As long as I can remember there have been older, and wiser, individuals giving me pieces of advice that I would readily brush off, as I knew it all. As I made my own mistakes and had my own realizations, I grew. Instead of stages in life being framed in my mind as, becoming a teenager, getting a license, graduating college, I look back on these grand epiphanies I had. Much of my childhood anguish was built around not being cognizant of my surroundings and how the world was unfolding around me. I was in a hurry from the onset and refused, for the most part, to take advice from the majority individuals. I remember being 20 years old and not being able to take any criticism, constructive or otherwise, from anyone close to me without bursting into tears and lashing back out with negative comments of my own. This was until my brother calmly said, “Dusty, what is wrong man? Why can’t we have a discussion about something that bothers me without you being in defense mode?” At that moment I realized I was being unstable and unfair.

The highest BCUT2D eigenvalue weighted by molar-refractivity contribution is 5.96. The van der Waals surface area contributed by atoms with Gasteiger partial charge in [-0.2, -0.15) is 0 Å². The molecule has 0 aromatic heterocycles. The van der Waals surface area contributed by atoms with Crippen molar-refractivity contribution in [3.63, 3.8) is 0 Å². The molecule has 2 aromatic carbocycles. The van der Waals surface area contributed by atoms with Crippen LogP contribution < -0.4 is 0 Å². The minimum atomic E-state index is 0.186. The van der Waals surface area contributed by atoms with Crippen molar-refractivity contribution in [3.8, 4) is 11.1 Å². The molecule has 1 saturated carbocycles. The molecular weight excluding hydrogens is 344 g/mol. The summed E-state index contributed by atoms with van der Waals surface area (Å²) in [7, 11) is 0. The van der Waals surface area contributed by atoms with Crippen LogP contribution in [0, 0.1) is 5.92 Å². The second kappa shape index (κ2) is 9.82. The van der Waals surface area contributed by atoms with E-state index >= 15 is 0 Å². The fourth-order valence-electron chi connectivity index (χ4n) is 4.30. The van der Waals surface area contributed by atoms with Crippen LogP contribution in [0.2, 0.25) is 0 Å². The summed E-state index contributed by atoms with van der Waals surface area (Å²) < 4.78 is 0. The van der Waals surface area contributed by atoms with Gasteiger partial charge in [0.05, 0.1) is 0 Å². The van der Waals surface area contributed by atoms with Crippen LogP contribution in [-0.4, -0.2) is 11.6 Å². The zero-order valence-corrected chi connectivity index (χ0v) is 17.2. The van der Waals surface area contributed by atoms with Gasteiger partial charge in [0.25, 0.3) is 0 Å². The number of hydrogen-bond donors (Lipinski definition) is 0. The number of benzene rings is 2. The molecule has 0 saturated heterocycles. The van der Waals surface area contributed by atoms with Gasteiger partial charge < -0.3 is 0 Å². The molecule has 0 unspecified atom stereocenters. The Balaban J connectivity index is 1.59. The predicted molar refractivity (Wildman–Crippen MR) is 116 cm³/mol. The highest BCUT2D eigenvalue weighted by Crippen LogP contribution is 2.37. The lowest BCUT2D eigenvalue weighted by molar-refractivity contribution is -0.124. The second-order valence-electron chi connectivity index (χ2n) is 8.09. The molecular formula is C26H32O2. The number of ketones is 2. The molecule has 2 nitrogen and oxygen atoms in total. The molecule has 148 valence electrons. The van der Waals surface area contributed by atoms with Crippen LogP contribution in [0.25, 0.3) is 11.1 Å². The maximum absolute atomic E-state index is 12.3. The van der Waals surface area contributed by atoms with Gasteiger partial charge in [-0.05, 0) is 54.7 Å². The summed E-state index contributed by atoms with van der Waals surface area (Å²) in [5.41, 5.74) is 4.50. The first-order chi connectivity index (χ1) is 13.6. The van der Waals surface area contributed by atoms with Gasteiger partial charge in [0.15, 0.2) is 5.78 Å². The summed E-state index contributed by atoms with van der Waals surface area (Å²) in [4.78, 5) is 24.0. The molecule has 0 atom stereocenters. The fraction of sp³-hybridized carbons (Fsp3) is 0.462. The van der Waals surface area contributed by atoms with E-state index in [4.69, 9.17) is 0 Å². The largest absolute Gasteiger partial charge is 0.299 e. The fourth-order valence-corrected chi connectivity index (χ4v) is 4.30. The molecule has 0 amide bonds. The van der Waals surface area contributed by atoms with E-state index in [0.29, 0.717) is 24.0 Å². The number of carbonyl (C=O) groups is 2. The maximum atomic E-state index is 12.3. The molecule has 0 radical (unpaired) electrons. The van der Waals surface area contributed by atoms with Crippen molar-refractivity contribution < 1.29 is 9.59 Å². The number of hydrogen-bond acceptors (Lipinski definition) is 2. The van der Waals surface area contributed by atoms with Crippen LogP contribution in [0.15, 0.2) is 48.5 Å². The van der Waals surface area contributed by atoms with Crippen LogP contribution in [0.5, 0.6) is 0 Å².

That was when I opened my mind and started looking at life more as a philosopher and a giver, rather than the fashion of woe is me. He pushed me into this, but I HAD to realize it myself. During my expulsion from school, I did not realize its significance or, for that matter, care that I had until I arrived home to hear my mother crying to my grandmother on the telephone that she had failed as a parent. Her doubt in her achievements as a parent affected me and conveyed that I was responsible for more than myself. My actions took a toll on all of those around me. My mother’s constant suicide attempts always seemed to me like cries for help and attention. After she achieved her goal I realized how truly in agony she had been for so long. I wished so dearly that she could see how much we missed her, as I still feel she wanted us to know. I wish she could have the realization that she was truly loved and is still extremely missed by numerous souls. Her actions will ripple through my existence forever. I realized she was truly gone. After years of lying in the bed filled with tears and missing her, I finally had the epiphany that this was something that must be done. I could never have moved on with my life without a mourning period in which to do so. This was not an epiphany that came to me while I was lying in bed crying. It came to me as I sat on my porch in the sunlight with my acoustic guitar. I looked down at the guitar my best of friends had all chipped in to buy for my birthday and smiled. I was loved. The sun was shining. I was playing music. Life was okay. The realization that life is not a fairytale written in books was of the most importance. To have the consciousness that the sun shedding its light on my skin sent a wave of dopamine and endorphins through my